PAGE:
Robertson Field at Satow Stadium

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Robertson Field in 2012
Andy Coakley Field on 17 May 1939, hosting the America's first televised sporting event.
The new seating bowl extending up the first base line.

Robertson Field at Satow Stadium, formerly Robertson Field, formerly Andy Coakley Field, is Columbia University's varsity baseball facility at Baker Athletic Complex. It is named after Hal Robertson SEAS'81, who donated $1 million to the facility. [1]

On May 17, 1939, Robertson Field (called Andy Coakley Field back then) played host to the first live television broadcast of an athletics event. A Columbia-Princeton baseball game was carried by the National Broadcasting Company to the 400 or so sets then capable of receiving its broadcast signal. (Princeton won.) Satisfied with the result, NBC decided to try doing a major league game. Five months later it did, from Brooklyn's Ebbets Field.

Fans universally agree that Robertson Field is one of the most pleasant places to catch a ballgame in New York City. However, baseball administrators have been known to be extraordinarily, even unreasonably, strict on fans' cheers against enemy teams.

Playing Surface

In the offseason in 2006-2007, Robertson Field's natural-grass surface with FieldTurf (TM), the same surface as of Lawrence A. Wien Stadium. The infield dirt has also been covered in turf, too; in its place is a brown infield dirt pattern. Consequently, the only actual dirt areas were the pitching mound, a circular cutout around home plate, and the warning track. Given the weather conditions in the Northeast, the new state-of-the-art FieldTurf (TM) surface allows the Columbia baseball team much greater utilization of the baseball venue at all times of the year. Because the new turf surface drains much more quickly and evenly than a clay infield, the venue is less likely to be considered "unplayable" after poor weather in the New York metropolitan area.

Immediately after the change, WKCR sportscasters dubbed the new stadium "Abomination Field". They were censored by the administration in 2009.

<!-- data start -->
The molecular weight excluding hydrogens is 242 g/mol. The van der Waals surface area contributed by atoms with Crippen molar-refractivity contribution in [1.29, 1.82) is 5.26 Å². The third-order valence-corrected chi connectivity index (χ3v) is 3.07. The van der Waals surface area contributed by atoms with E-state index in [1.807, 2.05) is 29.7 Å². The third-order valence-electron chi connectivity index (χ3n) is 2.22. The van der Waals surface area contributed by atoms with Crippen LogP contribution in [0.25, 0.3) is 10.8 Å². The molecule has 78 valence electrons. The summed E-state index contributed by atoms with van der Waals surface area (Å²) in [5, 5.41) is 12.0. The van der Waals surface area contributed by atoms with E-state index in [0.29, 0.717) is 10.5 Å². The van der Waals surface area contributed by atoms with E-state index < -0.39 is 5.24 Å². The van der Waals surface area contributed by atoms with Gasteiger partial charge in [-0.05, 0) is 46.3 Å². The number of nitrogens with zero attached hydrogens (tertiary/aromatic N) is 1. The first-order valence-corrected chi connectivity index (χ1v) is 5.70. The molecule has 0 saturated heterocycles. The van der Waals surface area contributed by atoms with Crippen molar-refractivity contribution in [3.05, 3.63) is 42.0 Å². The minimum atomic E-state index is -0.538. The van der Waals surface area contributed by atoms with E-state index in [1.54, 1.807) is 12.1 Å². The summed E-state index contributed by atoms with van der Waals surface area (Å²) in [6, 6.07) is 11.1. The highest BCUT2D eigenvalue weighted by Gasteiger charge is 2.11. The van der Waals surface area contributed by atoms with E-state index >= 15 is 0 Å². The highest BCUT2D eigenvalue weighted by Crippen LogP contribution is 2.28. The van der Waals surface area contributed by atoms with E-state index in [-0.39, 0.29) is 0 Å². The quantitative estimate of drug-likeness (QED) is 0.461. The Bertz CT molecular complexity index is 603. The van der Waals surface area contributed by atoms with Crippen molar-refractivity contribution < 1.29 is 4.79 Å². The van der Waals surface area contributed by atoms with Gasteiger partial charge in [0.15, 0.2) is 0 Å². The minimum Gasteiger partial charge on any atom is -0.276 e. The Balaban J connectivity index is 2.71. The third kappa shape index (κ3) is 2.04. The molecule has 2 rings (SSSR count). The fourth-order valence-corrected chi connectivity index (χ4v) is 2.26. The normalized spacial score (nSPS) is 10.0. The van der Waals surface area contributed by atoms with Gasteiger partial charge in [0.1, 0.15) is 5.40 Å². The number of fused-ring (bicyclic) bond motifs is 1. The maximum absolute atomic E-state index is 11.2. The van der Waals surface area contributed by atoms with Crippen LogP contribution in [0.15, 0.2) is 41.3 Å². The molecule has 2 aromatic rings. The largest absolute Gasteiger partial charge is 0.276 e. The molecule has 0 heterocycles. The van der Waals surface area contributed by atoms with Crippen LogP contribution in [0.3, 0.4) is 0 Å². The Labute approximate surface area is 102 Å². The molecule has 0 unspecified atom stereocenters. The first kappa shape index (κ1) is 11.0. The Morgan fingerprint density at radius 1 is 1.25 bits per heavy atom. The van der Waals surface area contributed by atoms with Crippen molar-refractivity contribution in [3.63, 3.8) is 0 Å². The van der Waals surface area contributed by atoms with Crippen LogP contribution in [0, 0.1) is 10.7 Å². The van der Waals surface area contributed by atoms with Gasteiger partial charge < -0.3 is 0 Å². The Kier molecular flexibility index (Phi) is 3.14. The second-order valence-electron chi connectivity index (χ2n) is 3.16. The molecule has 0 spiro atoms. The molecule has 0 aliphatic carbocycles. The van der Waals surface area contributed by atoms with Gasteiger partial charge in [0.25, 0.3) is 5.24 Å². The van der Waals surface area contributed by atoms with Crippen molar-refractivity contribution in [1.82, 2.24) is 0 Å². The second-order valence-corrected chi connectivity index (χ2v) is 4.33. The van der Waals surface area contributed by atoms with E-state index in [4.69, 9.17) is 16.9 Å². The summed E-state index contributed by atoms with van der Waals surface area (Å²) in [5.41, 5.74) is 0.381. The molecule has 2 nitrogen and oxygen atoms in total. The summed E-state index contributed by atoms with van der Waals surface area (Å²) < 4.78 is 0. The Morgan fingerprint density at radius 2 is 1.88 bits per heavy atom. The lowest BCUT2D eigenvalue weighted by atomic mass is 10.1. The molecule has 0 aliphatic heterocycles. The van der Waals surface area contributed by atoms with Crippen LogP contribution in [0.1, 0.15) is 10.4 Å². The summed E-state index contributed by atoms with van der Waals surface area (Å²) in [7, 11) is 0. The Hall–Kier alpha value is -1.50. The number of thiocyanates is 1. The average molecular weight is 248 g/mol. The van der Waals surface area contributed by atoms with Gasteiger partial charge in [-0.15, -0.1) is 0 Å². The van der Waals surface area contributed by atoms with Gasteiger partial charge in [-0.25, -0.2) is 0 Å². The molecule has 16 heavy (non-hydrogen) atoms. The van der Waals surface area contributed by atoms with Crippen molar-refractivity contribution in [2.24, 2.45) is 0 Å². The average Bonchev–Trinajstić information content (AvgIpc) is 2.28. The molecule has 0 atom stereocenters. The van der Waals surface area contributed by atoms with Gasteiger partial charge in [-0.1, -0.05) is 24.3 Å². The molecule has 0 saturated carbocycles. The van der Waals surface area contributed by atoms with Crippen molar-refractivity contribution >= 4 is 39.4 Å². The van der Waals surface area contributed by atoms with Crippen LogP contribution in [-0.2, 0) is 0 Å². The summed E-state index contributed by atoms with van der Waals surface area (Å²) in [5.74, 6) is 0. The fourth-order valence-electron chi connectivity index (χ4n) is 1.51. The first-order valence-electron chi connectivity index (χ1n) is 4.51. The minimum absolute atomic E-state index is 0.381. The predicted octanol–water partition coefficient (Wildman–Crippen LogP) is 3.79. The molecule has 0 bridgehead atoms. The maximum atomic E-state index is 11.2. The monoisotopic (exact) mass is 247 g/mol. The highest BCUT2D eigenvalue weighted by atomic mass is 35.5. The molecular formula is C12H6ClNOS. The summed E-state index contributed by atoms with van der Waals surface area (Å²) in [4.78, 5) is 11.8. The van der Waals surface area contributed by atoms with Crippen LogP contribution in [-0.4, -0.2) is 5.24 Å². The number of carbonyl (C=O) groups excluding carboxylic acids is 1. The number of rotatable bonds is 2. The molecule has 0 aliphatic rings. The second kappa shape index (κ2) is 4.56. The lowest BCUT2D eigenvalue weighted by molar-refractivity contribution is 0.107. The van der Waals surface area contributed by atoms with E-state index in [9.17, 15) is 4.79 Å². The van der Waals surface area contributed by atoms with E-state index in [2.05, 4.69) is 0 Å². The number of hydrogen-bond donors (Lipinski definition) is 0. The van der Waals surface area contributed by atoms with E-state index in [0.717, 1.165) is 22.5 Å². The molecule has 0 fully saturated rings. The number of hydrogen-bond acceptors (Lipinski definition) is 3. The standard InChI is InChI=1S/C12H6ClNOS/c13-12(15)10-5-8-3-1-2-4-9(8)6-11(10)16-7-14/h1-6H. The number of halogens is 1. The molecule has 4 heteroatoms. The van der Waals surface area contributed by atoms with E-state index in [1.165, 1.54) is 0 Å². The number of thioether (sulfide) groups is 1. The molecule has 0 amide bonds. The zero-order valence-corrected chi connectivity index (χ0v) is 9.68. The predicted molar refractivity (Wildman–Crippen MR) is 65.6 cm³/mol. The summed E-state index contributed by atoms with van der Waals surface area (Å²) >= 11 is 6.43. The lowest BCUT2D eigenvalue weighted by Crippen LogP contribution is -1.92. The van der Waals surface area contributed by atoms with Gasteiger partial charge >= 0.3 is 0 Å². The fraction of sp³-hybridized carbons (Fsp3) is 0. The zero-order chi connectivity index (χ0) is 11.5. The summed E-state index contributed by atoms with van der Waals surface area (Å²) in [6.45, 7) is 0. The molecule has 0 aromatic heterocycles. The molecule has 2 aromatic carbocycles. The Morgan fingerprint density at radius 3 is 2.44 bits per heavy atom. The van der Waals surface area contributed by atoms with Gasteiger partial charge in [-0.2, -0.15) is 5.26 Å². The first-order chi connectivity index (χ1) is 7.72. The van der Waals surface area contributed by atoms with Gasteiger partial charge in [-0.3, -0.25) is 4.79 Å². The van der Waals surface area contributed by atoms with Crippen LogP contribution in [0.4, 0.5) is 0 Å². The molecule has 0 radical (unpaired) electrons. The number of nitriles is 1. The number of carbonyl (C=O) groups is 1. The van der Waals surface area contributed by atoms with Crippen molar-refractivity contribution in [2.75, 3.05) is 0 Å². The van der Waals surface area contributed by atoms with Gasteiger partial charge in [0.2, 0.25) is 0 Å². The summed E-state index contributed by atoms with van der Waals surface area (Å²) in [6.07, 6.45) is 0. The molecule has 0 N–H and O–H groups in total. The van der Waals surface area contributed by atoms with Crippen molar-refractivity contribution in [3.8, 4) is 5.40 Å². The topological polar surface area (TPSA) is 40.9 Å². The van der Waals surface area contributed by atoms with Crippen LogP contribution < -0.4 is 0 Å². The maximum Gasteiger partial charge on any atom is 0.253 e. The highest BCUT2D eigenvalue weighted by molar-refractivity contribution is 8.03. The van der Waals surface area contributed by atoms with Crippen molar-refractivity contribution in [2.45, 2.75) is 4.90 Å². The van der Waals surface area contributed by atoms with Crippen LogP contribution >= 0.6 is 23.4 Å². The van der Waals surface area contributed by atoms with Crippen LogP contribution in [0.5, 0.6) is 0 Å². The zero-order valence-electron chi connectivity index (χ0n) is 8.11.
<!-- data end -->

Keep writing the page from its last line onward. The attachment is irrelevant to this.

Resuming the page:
During the 2010-2011 offseason, the home plate dirt cutout was replaced by turf as well, making the pitching mound the only dirt-covered area on the field.

Robertson Field at Satow Stadium

Further improvements were made on the baseball field prior to the 2011 stadium, with brand new seats, extended seating down the first base line, and a new home dugout being installed. A new press box is also being constructed; whether WKCR sportscasters will be able to call games straight from the field level is not yet clear. (Previously, they had to call the game from hundreds of feet away in the press box in Lawrence A. Wien Stadium) The improvements were made possible by the donations of Philip M. Satow.

Field Dimensions

Robertson Field's dimensions are determined by the limitations of its location, in the tradition of the "jewel box" ballparks of early 20th century. Because it is jammed between Wien Stadium and the Hudson River, it has an odd shape. Center field is flush against the river, preventing it from curving out away from home plate as is normal with baseball fields. Consequently, relatively speaking center field very shallow but the power alleys and foul lines are very deep.

Foul territory is virtually nonexistent. Furthermore, the proximity of the field to other structures means almost all seats have some part of the field obstructed from view.

A metal fence has been erected in center field, to prevent cheap home runs. Balls which hit the fence and bounce back onto the field are considered in play.